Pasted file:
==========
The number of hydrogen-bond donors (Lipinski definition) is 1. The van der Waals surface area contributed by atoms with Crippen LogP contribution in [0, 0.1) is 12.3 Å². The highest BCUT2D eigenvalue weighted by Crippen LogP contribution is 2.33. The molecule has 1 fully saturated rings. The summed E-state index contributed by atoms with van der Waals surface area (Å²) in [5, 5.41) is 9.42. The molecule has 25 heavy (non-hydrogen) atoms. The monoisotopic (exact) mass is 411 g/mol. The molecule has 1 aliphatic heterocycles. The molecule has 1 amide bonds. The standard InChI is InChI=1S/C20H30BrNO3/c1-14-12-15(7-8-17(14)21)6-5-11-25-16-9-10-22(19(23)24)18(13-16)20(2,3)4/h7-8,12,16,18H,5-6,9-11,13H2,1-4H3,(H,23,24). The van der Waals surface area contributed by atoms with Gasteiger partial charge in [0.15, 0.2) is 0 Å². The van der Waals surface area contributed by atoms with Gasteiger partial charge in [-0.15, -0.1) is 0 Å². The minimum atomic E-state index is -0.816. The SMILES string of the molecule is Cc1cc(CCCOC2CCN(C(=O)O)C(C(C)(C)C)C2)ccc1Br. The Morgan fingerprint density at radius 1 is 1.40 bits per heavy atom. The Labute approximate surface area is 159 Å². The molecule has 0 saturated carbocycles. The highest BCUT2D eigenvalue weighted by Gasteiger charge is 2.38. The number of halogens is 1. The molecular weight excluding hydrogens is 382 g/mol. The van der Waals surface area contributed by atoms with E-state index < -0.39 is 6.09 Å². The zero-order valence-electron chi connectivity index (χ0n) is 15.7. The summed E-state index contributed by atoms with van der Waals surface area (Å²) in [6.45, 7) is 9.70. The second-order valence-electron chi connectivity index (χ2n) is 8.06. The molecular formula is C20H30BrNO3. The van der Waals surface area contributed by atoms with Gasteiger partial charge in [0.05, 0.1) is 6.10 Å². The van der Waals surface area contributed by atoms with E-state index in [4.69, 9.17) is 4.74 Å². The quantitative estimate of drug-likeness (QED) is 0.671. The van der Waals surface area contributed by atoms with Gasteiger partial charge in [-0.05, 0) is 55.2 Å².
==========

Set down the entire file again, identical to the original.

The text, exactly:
The number of hydrogen-bond donors (Lipinski definition) is 1. The van der Waals surface area contributed by atoms with Crippen LogP contribution in [0, 0.1) is 12.3 Å². The highest BCUT2D eigenvalue weighted by Crippen LogP contribution is 2.33. The molecule has 1 fully saturated rings. The summed E-state index contributed by atoms with van der Waals surface area (Å²) in [5, 5.41) is 9.42. The molecule has 25 heavy (non-hydrogen) atoms. The monoisotopic (exact) mass is 411 g/mol. The molecule has 1 aliphatic heterocycles. The molecule has 1 amide bonds. The standard InChI is InChI=1S/C20H30BrNO3/c1-14-12-15(7-8-17(14)21)6-5-11-25-16-9-10-22(19(23)24)18(13-16)20(2,3)4/h7-8,12,16,18H,5-6,9-11,13H2,1-4H3,(H,23,24). The van der Waals surface area contributed by atoms with Gasteiger partial charge in [0.15, 0.2) is 0 Å². The van der Waals surface area contributed by atoms with Gasteiger partial charge in [-0.15, -0.1) is 0 Å². The minimum atomic E-state index is -0.816. The SMILES string of the molecule is Cc1cc(CCCOC2CCN(C(=O)O)C(C(C)(C)C)C2)ccc1Br. The Morgan fingerprint density at radius 1 is 1.40 bits per heavy atom. The Labute approximate surface area is 159 Å². The molecule has 0 saturated carbocycles. The highest BCUT2D eigenvalue weighted by Gasteiger charge is 2.38. The number of halogens is 1. The molecular weight excluding hydrogens is 382 g/mol. The van der Waals surface area contributed by atoms with E-state index < -0.39 is 6.09 Å². The zero-order valence-electron chi connectivity index (χ0n) is 15.7. The summed E-state index contributed by atoms with van der Waals surface area (Å²) in [6.45, 7) is 9.70. The second-order valence-electron chi connectivity index (χ2n) is 8.06. The molecular formula is C20H30BrNO3. The van der Waals surface area contributed by atoms with Gasteiger partial charge in [0.05, 0.1) is 6.10 Å². The van der Waals surface area contributed by atoms with E-state index in [4.69, 9.17) is 4.74 Å². The quantitative estimate of drug-likeness (QED) is 0.671. The van der Waals surface area contributed by atoms with Gasteiger partial charge in [-0.05, 0) is 55.2 Å².